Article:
Talk:Bush's judicial nominees

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The following section, if appropriate, should identify a)to which office the nominee was nominated; b)whether or not the nomination was approved; c)other useful information relevant to the [title of the] article.

Other Nominees: Radical Views

  • Press Release: "Twenty-four Groups Launch Unprecedented, Simultaneous TV and Online Ads Exposing Radical Views of Administration Judicial Nominees," July 22, 2004:
"Keeping dangerous ideologues from getting powerful lifetime seats on the federal courts is not obstructionism, it is a constitutional obligation for U.S. Senators," said Ralph Neas, executive director, People For the American Way. "We're saying to the American people, there's more at stake here than the President's soundbites would lead you to believe. Judges who would be bad for the country and the Constitution deserve to be blocked."
  • Claude Allen criticized an elected official because of his "ties with queers." --New York Times, October 19, 1984.
  • Jay Bybee advised that the President could ignore laws forbidding torture. --The Washington Post, June 22, 2004.
  • J. Leon Holmes argued a wife should "subordinate herself to her husband." --"Gender Neutral Language: Destroying an Essential Element of our Faith," Arkansas Catholic, 1997.
  • Carolyn Kuhl ruled that a woman's right to privacy was not violated by the doctor who invited a drug salesman to sit in on her breast exam. --Azucena Sanchez-Scott v. Alza Pharmaceuticals, 1999.
  • William Myers compared the government's role in protecting public lands to King George's "tyrannical" rule over the American colonies at the Western Ranchers Fed Up with Feds Forum, 1996.
When Miguel Estrada withdrew his nomination for a federal judgeship last week, his backers blamed anti-Hispanic bias. Republicans are regularly tossing around such charges over judicial nomination setbacks, calling them anti-Hispanic, anti-Catholic, anti-woman. But these battles have been over ideology, and the scope of the Senate's questioning of nominees. The name-calling is puerile and divisive. The administration and its supporters should argue for their nominees on the merits.
The House majority leader, Tom DeLay, called the effort to defeat Mr. Estrada a "political hate crime." Yet some of the stiffest opposition to Mr. Estrada, who was nominated to the United States Court of Appeals for the District of Columbia Circuit, came from Hispanic leaders, including the Congressional Hispanic Caucus. And while many Democratic senators opposed Mr. Estrada, they have voted to confirm 12 of President Bush's other Hispanic judicial nominees.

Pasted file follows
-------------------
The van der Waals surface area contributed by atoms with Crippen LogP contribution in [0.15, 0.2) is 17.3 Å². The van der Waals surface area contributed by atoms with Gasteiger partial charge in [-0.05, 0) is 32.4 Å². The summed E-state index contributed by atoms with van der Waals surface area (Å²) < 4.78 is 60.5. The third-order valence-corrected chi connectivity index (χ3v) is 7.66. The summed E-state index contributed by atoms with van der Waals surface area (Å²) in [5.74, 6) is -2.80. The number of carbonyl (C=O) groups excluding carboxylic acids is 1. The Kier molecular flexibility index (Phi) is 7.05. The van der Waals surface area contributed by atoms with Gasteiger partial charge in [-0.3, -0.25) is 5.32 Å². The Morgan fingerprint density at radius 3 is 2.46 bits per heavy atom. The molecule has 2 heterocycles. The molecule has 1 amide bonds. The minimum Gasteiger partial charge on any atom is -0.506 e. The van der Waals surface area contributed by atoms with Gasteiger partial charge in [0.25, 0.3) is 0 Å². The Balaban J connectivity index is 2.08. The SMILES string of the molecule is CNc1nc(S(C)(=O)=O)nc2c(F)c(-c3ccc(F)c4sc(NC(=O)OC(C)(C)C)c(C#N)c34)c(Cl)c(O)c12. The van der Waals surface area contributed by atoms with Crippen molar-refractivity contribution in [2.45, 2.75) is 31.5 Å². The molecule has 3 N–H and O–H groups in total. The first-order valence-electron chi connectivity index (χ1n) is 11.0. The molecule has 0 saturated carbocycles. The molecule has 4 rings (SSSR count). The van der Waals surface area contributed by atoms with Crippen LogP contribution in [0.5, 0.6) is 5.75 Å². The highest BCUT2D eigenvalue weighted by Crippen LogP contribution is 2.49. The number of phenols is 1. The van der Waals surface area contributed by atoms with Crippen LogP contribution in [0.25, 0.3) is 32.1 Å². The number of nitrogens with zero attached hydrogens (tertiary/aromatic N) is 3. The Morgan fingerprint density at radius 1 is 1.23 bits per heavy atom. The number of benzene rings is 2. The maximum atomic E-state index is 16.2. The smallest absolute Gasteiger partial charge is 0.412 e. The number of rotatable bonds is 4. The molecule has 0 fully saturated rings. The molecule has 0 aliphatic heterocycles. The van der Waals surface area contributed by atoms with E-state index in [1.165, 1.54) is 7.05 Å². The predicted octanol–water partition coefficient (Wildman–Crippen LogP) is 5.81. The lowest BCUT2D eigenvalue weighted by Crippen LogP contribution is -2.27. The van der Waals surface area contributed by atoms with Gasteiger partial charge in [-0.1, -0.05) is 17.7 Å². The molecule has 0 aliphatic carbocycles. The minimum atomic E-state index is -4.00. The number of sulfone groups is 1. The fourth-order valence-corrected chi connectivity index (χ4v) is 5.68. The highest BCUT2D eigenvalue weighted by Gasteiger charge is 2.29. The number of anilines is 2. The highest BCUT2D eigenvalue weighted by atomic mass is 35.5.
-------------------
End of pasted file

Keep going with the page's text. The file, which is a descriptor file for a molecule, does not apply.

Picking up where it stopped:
The Republicans' record is worse. In the William Jefferson Clinton era, they denied confirmation votes to six Hispanic judicial nominees, and delayed others for years. Jorge Rangel, who went 15 months without a hearing on his federal appeals court nomination, wrote to Senate Democrats last week to ask where Republican senators' "cry for diversity on the bench" was when he was forced to withdraw in 1998.
Hispanic leaders did not oppose Mr. Estrada because he is Hispanic. Catholic senators like Richard Durbin and Patrick Leahy do not oppose William Pryor, a nominee to the United States Court of Appeals for the 11th Circuit, because he is Catholic. Senators Dianne Feinstein and Barbara Boxer do not oppose Priscilla Owen, a nominee to the United States Court of Appeals for the 5th Circuit, because she is a woman. Mr. Estrada would not answer senators' questions. Mr. Pryor and Ms. Owens have met resistance for their archconservative views.
Diversity is not the only issue on which Republicans are not talking straight. During the Clinton administration, prominent Republicans argued that there were too many judges on the District of Columbia Circuit, and opposed Clinton nominees on the grounds that confirming them would be a waste of tax dollars. But now that a Republican president is nominating people like Mr. Estrada to the court, these objections to its size have withered.
Charging discrimination may score political points, but the confirmation of federal judges is too important to be treated so cynically. Republican and Democratic senators know what they are fighting over: legitimate disagreements over how to interpret the Constitution and define the role of a federal judge. They owe it to the American people to be honest about their differences.